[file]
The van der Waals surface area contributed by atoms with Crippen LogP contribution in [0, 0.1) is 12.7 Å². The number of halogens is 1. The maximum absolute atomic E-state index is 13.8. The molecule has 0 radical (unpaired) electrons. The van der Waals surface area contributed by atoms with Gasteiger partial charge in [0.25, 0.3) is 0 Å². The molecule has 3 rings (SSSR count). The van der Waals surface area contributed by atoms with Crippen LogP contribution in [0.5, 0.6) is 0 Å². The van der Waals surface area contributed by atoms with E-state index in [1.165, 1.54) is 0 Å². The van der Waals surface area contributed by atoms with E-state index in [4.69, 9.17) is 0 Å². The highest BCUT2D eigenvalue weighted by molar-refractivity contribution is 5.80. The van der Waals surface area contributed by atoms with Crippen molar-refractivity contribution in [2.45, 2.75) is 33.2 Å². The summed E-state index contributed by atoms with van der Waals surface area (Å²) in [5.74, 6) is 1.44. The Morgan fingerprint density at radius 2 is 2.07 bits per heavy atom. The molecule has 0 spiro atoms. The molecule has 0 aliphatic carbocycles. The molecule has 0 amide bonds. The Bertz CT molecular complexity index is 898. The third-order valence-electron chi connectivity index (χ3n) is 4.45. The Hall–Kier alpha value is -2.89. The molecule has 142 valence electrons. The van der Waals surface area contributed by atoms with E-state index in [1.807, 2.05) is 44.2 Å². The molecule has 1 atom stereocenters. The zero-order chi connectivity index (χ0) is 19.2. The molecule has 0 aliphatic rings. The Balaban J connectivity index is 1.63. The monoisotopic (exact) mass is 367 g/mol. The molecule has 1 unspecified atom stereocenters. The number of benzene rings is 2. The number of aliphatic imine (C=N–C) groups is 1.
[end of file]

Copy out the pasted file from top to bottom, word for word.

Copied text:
The van der Waals surface area contributed by atoms with Crippen LogP contribution in [0, 0.1) is 12.7 Å². The number of halogens is 1. The maximum absolute atomic E-state index is 13.8. The molecule has 0 radical (unpaired) electrons. The van der Waals surface area contributed by atoms with Gasteiger partial charge in [0.25, 0.3) is 0 Å². The molecule has 3 rings (SSSR count). The van der Waals surface area contributed by atoms with Crippen LogP contribution in [0.5, 0.6) is 0 Å². The van der Waals surface area contributed by atoms with E-state index in [1.165, 1.54) is 0 Å². The van der Waals surface area contributed by atoms with E-state index in [4.69, 9.17) is 0 Å². The highest BCUT2D eigenvalue weighted by molar-refractivity contribution is 5.80. The van der Waals surface area contributed by atoms with Crippen molar-refractivity contribution in [2.45, 2.75) is 33.2 Å². The summed E-state index contributed by atoms with van der Waals surface area (Å²) in [5.74, 6) is 1.44. The Morgan fingerprint density at radius 2 is 2.07 bits per heavy atom. The molecule has 0 spiro atoms. The molecule has 0 aliphatic carbocycles. The molecule has 0 amide bonds. The Bertz CT molecular complexity index is 898. The third-order valence-electron chi connectivity index (χ3n) is 4.45. The Hall–Kier alpha value is -2.89. The molecule has 142 valence electrons. The van der Waals surface area contributed by atoms with E-state index in [1.807, 2.05) is 44.2 Å². The molecule has 1 atom stereocenters. The zero-order chi connectivity index (χ0) is 19.2. The molecule has 0 aliphatic rings. The Balaban J connectivity index is 1.63. The monoisotopic (exact) mass is 367 g/mol. The molecule has 1 unspecified atom stereocenters. The number of benzene rings is 2. The number of aliphatic imine (C=N–C) groups is 1.